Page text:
A Guide to the Types and Grades of CUPA Natural Slate Roof Tiles
Natural slate roof tiles - a perfect roofing material!
Natural slate roof tiles are made from fine-grained, foliated, homogeneous metamorphic rock derived from shale-type sedimentary rock composed of clay or volcanic ash. They are incredibly durable and hard wearing. The fact that they don’t absorb water makes it unaffected by freezing temperatures. They are perfectly suited to the variety of weather we have in the UK. A roof is a significant investment. It needs not only to perform to keep you dry and sheltered, but also needs to look it’s best for years to come. Other materials with pigments and aggregates lose their colour and surface as they weather.
Today, there’s a wide choice of slate on the market. The process of choosing the natural slate roof tile for your roof is a similar process to choosing the carpets for your house. It’s very much down to personal preference. The questions you probably need to ask yourself (or take advice on) being: what colour? how thick? and what finish?
The majority of BRM slate comes from the quarries in northern Spain. These quarries are owned by CUPA Pizarras, the only manufaturer of natural slate roof tiles to also directly import their slate. In recent years the market has had an influx of lesser quality material and it’s performance is unproven. With a CUPA slate each piece can be traced right back to not only the quarry it came from, but who crafted and packaged it and the even to the day. A roof is a significant investment best not left to chance. CUPA Slates are considered to be amongst the highest quality on the market.
CUPA also offer the most comprehensive range
One in every 3 installations worldwide bears the CUPA brand. At BRM we supply natural slate roof tiles to all sorts of domestic projects all over the UK. From a re-roof of a Victorian terrace house, to a new build, a castle to a tiny Scottish Croft we’ve the perfect CUPA slate. Importantly too, unlike most of our competitors, with whom you’ll need to order well in advance of delivery, we hold vast slate stocks in our Depots throughout the UK. Chances are your choice will be readily available.
With shades ranging from dark grey, to graphite and blue/black, smooth or riven surface finishes and in 4 different grades, there are a few choices to be made:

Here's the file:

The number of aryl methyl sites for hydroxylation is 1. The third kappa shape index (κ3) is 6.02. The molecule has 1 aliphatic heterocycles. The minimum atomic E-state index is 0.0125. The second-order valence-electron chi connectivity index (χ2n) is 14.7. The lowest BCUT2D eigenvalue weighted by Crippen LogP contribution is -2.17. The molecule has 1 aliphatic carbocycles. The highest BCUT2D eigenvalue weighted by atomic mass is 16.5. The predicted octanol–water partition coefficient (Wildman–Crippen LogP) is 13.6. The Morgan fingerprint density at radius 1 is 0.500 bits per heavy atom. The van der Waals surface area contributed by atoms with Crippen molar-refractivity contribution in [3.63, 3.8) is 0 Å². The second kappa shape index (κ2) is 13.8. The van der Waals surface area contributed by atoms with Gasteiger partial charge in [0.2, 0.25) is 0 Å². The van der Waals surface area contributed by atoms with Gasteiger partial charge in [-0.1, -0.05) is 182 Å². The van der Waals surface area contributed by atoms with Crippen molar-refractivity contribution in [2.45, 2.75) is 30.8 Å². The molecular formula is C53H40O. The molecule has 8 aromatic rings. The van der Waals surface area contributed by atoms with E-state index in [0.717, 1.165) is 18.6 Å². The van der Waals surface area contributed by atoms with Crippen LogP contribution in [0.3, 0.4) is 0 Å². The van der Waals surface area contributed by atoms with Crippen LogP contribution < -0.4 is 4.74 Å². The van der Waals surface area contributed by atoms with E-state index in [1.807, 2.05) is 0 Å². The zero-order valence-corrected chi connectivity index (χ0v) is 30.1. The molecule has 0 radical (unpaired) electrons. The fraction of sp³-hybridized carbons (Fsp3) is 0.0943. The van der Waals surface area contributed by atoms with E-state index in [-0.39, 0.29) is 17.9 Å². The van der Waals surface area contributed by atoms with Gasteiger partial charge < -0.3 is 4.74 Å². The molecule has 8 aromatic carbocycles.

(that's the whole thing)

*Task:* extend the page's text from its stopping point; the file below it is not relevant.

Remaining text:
Understandably extracting the biggest slate roof tile possible out of the rock has always been the priority for manufacturers. Historically a roof was laid in diminishing courses to get the most out of the material available. Size, like colour and texture, of slate roof tiles in a region was determined by the location nearest quarry. Imperial slate sizes were named after female nobility in 1738 by a Welsh quarry and were the industry standard for 200 years.
Smoother regular sized Welsh slate installed in uniform courses became common from the beginning of the 19th Century in our Victorian housing stock. A result of the railways and the industrial revolution.
Today modern methods of slate manufacture means slate can now cut into all shapes and sizes - the choice is vast. Random diminishing courses are no longer necessary unless you are replicating that traditional look.
Size now matters in terms of selecting the right size for the pitch, and exposure of the building in its setting.
In the UK, a rectangular shape is preferred. The most common size being the 500 x 250 mm - a “Countess” in old money. These days simply referred to by its size in metric or imperial measurements, 500x250 mm or 20x10 respectfully.
The further north you get the smaller the roof slate tile generally and the greater the over-lap (lap) to ensure a weatherproof roof. We might be talking perhaps a “Lady” 16 x 8 or 400x200 mm.
If you are looking for a slate suitable for a low pitch, the “Broad Countess” our 500 x 300 mm, can go down to 20 degrees and is holed at 115 mm as standard. It can also be produced and supplied with different holing gauges to suit the desired roof pitch, or to match in to existing areas of the roof. This applies to all sizes of CUPA slate.
When considering the right size of slate for your project the following rules of thumb apply:
- Bigger slates are more aesthetically pleasing on larger roofs.
- Wider slates work well in areas of high rainfall.
- Smaller slates are useful for complicated roofs with lots features like hips, valleys, dormers.
- Consideration must be given to any existing slates or an adjacent roof you need to match or join to.
- The size of slate tile will affect the amount of batten and fixings you require.
At BRM we are happy to discuss which size of slate would best suit your roof. We can also source different ornamental shapes like Bull Nose slates - a fantastic way of providing detail to a roof and commonly used in the UK for vertical cladding.
What colour and finish?
Other than personal preference, choices over colour and finish are often determined by the need to match the regional slate roofing prevalence. Scotland, Wales, Cornwall and Cumbria were historically the providers of slate. roofs in these regions all have their own characteristics. Slate from our domestic mining and quarrying has disappeared or proves too expensive for the vast majority of our customers. But you are still guaranteed to find the ideal slate in our range.